`Nawaz unlikely to do much on India unless Pakistan military backs`
Nawaz Sharif appears to be sincere in his effort to improve relationship with India, a former top American diplomat has said he might not be able to do much unless he brings on board the powerful military.
Washington: Noting that Pakistan`s Prime Minister-elect Nawaz Sharif appears to be sincere in his effort to improve relationship with India, a former top American diplomat has said he might not be able to do much unless he brings on board the powerful military.
Responding to reporters` questions on the positive vibes coming from Lahore on improving India-Pak ties, the former US Ambassador to Pakistan Cameron Munter yesterday said the key to it`s the relationship Sharif develops with the military.
"I think many Indians, because of historical reasons, seem to have a suspicion of the Pakistani military.
"The Pakistan military, working with Nawaz, in a kind of positive way, could go a distance to alleviate those fears," Munter said in a conference call organized by Council on Foreign Relations, a Washington-based eminent American think-tank.
"But I think that unless they (Sharif and military) are able to come up with a comprehensive or a coherent approach to India that involves not only the power players among the civilians, but among the military, there may be limits to what they can do," Munter said.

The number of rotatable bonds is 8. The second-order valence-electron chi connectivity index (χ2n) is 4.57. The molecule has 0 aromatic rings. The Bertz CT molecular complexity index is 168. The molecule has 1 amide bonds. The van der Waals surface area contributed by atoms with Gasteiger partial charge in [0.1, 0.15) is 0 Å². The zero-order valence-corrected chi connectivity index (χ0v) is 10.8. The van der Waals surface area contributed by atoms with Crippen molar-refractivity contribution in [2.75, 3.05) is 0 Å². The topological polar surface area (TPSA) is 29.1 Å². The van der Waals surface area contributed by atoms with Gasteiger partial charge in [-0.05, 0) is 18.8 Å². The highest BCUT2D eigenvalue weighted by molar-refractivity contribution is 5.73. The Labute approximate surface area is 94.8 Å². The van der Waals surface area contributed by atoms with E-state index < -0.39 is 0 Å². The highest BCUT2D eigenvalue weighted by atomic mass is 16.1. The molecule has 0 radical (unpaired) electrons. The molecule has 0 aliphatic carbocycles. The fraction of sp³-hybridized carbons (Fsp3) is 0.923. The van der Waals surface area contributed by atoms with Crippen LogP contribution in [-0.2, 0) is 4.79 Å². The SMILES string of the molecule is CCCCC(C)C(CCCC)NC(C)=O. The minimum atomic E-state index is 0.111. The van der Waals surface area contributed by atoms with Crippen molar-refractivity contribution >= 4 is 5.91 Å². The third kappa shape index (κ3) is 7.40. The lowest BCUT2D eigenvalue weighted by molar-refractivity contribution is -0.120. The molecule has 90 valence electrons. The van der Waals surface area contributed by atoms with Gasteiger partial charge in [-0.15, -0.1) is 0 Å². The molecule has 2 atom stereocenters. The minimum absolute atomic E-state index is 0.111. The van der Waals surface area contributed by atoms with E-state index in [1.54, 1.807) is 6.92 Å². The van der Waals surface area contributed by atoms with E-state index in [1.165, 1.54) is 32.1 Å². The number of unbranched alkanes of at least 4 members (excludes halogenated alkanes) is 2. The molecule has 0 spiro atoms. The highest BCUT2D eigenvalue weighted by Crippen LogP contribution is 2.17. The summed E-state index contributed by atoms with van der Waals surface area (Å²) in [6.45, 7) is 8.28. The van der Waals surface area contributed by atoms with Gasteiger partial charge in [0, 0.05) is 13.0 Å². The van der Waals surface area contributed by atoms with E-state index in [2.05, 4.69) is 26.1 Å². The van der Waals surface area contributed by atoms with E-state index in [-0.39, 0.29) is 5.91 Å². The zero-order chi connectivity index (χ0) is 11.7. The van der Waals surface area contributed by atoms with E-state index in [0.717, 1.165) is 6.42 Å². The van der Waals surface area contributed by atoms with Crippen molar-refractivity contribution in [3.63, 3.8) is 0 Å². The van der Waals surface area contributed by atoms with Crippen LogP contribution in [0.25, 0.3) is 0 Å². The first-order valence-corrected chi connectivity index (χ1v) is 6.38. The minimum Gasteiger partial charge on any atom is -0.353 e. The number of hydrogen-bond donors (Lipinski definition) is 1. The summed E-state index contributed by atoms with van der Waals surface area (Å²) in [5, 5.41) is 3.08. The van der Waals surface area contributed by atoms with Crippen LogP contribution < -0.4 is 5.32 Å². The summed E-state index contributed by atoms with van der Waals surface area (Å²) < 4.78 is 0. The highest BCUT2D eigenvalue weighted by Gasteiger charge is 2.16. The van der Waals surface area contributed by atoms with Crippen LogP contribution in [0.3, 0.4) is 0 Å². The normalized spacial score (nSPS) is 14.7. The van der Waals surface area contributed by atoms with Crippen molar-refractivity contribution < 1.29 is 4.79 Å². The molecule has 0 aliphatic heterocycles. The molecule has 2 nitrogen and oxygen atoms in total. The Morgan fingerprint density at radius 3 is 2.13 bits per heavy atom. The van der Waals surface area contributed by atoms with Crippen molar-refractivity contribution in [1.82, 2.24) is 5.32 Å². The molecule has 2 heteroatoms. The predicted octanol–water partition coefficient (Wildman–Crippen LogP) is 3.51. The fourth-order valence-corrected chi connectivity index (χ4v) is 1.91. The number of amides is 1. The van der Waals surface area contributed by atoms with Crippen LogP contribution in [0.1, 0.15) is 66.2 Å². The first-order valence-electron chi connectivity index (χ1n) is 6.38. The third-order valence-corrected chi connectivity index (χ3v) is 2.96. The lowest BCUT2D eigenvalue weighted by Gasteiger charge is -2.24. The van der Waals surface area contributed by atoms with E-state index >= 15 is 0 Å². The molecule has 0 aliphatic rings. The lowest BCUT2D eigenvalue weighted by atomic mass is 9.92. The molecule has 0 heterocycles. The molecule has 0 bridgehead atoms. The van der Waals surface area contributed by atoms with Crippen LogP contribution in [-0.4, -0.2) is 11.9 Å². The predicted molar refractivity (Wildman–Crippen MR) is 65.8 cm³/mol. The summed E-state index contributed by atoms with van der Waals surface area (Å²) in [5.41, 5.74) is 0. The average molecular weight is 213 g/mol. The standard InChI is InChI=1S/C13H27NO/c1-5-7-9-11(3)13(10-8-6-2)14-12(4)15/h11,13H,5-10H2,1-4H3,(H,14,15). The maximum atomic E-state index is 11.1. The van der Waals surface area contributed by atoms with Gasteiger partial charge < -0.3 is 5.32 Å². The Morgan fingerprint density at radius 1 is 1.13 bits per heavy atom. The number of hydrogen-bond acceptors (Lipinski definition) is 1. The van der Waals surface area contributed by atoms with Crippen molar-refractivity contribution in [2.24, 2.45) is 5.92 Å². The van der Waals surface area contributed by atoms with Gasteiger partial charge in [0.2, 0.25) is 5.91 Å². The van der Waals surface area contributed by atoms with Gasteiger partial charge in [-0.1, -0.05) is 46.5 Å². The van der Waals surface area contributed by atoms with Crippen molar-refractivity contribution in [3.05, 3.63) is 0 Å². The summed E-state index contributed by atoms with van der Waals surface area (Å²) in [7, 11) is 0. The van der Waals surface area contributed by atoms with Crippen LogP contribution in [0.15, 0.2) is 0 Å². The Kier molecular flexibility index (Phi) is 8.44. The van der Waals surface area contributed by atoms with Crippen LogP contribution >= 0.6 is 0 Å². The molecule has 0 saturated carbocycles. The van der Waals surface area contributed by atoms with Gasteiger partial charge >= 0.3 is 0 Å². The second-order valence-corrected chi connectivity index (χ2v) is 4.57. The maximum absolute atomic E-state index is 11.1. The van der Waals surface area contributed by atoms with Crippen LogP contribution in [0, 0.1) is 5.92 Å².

Munter was stationed in Islamabad from October 2010 to July 2012; a period when the bilateral relationship between the two countries was hit several times by a number of incidents like Raymond Davis case, the killing of Osama bin Laden in his Abbotabbad safe house and the death of 26 Pak soldiers in a cross border fire by the US forces.
During his stay in Islamabad, he met Sharif brothers in Lahore multiple times.
"Every time I talked with Nawaz, and with Shahbaz his brother, there was a smart focus on the economic impact of the measures that are being discussed between these two countries to improve visa processes, to improve the ability to get goods across the border," Munter said.
"I think Nawaz (Sharif) has been a big supporter of that. I think one of the questions which is the relation that Nawaz needs to develop with military at this point, will be key here," Munter said.
Daniel Markey, Senior Fellow for India, Pakistan and South Asia, at the Council on Foreign Relations, observes that Nawaz Sharif and his ruling coalition and his party, in fact, are being pulled in two distinct directions.
"...They recognize that improved relations with India, stability with India, and even trade openings with India all serve those purposes. So that`s sort of the positive face of the party and of Nawaz Sharif," Markey said.
But at the same time, Markey said Sharif has been associated with, affiliated with in some instances, more extreme organizations in Punjab.
"So the question is whether he will actually try to forthrightly tackle the problem of Jemaat-u-Dawa, Lashkar e-Taiba, and whether he will pull away from the face of being kind of a hard-line nuclear hawk -- which, frankly, is what he was in the 1990s.
"How can he manage both of these things at once? It`s going to be a very difficult balancing act for him," the American expert said.